Here at the Stepworks Connect blog, we talk a lot about why it’s a good idea to seek treatment if you’re struggling with a dependency on drugs or alcohol. Contacting a treatment program for admission can be a life-changing decision and a milestone in your life. So what’s next? Addiction treatment programs are made to guide personal change and growth. That means the results of going into addiction treatment depend greatly on how you approach it and how you navigate the program during your stay there. In other words, your mindset, attitude, and expectations can contribute to your treatment success! Can you think of ways to start getting into a recovery mindset to make the most out of treatment?
Motivation is a crucial component to recovery because it defines the reasons why we act or behave in a particular way. Often in early recovery, motivation levels are high and there are plans and ideas in place to remain sober. However, as time passes, our motivation to remain sober can begin to decrease for various reasons. Perhaps life has become stressful, work is overwhelming, and life doesn’t seem as fun sober. When recovery fatigue strikes, relapse becomes a concern. So what are some ways to ensure you’re staying motivated in recovery? These tips can help:
Connect with the recovery community
In today’s world there are more and more opportunities to connect and interact with recovery communities. Of course, there are the traditional AA/ NA and Celebrate Recovery meetings, but there are also several other options. Many online social media communities allow you to connect and interact with other recovering addicts from all over the world. Additionally, there are online meetings and interactive chat sessions one can participate in to stay connected. And staying connected is a sure-fire way of staying motivated as you set out on a lifelong recovery journey.
Set achievable goals
A great way to stay motivated is to set both short-term and long-term goals. Setting goals and having “checkpoints” can keep you on track and give you rewarding feelings of accomplishment and progress toward a goal. Make sure goals are measurable (How do you know how close you are to achieving it?) and specific (Can you clearly define when your goal will be met?).
Create a gratitude list
Recovery is not a smooth journey—there will be both good times and difficult times. Being able to find something to be grateful for, in both the good and the difficult times, can keep you on the path to recovery. Get in the habit of making daily lists, and remember—there is always something to be grateful for in recovery!
Keep a recovery journal, blog, or videos
As time passes, it can be easy to forget our beginning struggles and the reasons we had for wanting to get sober. We might become complacent if we feel we haven’t made progress. By keeping a journal, blog, or video-blog, you can more easily see the progress and growth of your journey, making staying motivated an easier task. You might even have a desire to share your writings or videos with others who are struggling (—which would be service work!).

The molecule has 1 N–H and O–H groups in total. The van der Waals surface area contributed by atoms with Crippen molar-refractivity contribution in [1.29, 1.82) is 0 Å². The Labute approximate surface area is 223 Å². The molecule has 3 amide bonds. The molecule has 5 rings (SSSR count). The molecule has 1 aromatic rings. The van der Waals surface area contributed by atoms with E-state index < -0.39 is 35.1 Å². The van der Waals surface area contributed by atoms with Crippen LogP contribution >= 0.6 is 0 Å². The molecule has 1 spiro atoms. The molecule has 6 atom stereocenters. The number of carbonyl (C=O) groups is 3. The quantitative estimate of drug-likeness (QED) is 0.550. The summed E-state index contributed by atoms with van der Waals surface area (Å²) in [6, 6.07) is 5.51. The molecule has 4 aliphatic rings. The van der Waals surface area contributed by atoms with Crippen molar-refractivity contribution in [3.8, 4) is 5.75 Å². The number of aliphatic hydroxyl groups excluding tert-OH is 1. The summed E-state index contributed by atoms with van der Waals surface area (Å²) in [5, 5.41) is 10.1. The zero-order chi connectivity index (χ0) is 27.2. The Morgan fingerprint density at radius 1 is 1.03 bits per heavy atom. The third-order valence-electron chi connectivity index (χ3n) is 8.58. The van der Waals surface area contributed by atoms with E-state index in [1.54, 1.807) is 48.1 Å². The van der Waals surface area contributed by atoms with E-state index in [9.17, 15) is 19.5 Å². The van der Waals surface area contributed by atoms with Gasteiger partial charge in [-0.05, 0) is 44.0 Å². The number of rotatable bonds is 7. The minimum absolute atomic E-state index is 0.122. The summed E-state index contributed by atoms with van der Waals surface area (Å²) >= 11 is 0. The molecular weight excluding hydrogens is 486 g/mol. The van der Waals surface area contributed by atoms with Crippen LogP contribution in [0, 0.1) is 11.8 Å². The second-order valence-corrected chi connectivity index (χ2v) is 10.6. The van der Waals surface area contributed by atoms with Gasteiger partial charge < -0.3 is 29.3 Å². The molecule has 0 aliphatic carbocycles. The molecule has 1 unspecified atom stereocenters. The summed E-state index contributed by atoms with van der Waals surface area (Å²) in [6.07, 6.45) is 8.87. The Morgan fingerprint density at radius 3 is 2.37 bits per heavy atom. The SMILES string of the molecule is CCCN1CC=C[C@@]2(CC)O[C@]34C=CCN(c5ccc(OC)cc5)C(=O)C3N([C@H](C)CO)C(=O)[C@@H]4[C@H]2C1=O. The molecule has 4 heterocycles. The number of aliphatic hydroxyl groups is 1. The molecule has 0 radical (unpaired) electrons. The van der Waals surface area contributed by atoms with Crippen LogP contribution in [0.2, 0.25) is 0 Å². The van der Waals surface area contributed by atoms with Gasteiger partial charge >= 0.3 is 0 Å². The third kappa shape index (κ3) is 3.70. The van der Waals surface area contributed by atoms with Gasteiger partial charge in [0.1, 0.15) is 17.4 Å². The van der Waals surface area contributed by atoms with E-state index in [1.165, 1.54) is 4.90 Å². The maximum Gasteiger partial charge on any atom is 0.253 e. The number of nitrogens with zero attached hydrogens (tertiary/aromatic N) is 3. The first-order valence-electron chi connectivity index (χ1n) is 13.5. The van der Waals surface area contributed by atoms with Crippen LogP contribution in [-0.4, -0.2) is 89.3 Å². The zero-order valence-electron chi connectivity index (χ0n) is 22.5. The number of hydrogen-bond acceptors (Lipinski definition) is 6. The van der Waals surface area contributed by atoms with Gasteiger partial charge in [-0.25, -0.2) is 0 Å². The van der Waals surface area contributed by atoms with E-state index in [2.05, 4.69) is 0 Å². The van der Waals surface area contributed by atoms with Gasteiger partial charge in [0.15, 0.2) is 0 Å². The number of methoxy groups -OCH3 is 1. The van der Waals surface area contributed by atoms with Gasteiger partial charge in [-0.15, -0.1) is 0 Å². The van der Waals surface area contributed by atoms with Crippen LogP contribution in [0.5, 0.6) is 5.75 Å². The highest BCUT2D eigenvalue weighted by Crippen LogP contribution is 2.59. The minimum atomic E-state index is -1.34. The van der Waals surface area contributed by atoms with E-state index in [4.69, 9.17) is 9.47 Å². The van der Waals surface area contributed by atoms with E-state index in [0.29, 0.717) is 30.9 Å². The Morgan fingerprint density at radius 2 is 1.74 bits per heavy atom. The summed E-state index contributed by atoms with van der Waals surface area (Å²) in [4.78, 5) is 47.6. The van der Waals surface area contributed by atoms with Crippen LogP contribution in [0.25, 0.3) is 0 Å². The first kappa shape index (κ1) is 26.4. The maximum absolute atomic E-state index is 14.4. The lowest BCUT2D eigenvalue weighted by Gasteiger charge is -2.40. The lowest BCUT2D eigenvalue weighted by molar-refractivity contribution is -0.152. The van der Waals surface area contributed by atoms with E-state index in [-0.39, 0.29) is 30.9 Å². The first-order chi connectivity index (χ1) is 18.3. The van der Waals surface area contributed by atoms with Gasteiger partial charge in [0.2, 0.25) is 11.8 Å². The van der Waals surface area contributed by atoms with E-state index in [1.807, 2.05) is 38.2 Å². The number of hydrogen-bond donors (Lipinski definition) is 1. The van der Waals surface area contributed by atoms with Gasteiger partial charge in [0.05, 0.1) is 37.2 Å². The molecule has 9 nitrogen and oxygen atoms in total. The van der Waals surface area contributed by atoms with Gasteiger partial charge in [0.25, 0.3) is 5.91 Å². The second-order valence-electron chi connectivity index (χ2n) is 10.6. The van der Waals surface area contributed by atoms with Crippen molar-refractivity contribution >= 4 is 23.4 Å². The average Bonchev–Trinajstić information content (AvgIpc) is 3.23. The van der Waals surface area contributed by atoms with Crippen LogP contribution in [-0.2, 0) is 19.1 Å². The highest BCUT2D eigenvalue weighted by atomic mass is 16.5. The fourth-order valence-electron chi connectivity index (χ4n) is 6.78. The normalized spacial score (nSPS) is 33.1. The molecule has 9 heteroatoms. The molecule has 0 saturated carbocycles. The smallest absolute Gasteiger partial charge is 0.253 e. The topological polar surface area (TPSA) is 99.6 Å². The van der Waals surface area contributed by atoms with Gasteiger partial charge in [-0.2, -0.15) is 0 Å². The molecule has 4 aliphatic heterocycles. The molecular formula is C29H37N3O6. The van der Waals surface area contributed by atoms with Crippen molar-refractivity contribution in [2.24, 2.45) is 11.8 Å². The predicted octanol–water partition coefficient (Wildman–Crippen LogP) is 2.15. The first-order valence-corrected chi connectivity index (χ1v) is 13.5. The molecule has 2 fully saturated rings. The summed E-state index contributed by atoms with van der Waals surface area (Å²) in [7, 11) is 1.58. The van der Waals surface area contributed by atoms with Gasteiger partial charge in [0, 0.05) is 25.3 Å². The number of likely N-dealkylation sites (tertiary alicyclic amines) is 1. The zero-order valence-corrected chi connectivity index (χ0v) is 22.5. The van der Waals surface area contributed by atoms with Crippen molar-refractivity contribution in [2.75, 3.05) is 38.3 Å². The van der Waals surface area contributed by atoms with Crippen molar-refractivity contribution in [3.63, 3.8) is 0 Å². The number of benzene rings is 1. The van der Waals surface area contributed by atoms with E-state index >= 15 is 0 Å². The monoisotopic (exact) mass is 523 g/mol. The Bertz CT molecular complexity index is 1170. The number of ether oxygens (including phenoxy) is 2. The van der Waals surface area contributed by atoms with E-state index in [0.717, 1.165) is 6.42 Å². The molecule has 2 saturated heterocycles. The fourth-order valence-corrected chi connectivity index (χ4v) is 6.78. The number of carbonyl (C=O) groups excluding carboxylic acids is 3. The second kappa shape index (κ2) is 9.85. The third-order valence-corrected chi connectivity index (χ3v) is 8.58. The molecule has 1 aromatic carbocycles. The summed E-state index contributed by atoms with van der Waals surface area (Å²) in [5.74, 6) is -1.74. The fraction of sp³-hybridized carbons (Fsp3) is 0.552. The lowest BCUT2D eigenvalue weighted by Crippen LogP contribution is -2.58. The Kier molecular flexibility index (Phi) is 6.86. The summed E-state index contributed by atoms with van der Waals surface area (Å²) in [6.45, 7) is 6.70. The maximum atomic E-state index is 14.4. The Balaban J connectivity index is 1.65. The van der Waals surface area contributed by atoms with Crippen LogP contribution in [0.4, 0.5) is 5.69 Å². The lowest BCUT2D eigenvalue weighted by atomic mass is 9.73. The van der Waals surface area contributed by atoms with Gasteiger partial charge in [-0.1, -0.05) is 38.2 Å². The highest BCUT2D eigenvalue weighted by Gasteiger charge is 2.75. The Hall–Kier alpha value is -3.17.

Chaos can be overwhelming. By having a structured schedule of healthy and positive activities from day to day, you can create a sense of order in your life. This is also a great way to improve your goal-setting and goal-reaching work.
Work a 12-step program
Working the 12 steps with a sponsor can help guide you and keep you motivated to continue the progress in your journey of recovery. These programs provide a reliable resource for accountability, fellowship, and spirituality.
A well-known quote in Alcoholics Anonymous is, “To keep it, you must give it away.” Helping others who are struggling can give people hope and strength to continue with their own recovery. It allows people to recognize where they are and how far they have come in their journey. Service work can look different for everyone. It could be as little as offering a ride to a meeting or setting up chairs and making coffee, or it could be as much as becoming a sponsor or acting as a guest speaker at a local event.
Make sure you try to take at least 20 to 30 minutes a day doing something you enjoy for yourself. It is easy to get caught up in the busy routines of life: work, relationships, meetings, obligations—the list goes on. If we don’t balance our lives and do things we enjoy, we might become overwhelmed and stressed. Take the time to read, journal, meditate, pray, exercise, practice a hobby, or listen to music.
Connect spiritually to a higher power
One can find meaning in spirituality through organized religions, AA/ NA groups, nature, music, groups of people, or an understanding of a higher power. Spirituality can change, evolve, and grow over time. Feeling connected to something bigger than yourself can help keep you motivated and accountable to continue your recovery journey.
Maintain healthy sleep, eating, and exercise habits
Addiction can wreak havoc on our bodies. Sticking to healthy habits can help alleviate symptoms of depression and anxiety and decrease bad moods. Getting enough sleep, exercise, and water and fueling our bodies with healthy foods can help us feel good both physically and mentally.
Seek help if you are struggling
Recovery is a journey, and that means there will be bumps along the way. It’s about progress, not perfection. Everyone struggles during their journey, and being honest about our struggles allows us to reach out to those who are supportive and willing to help. Build a support system, and use it, too! The people you reach out to might be able to help re-spark your motivation, but they’ll never be able to help if you don’t speak up when you’re in need.
— Ashley M. Stuck, MSSW, CSW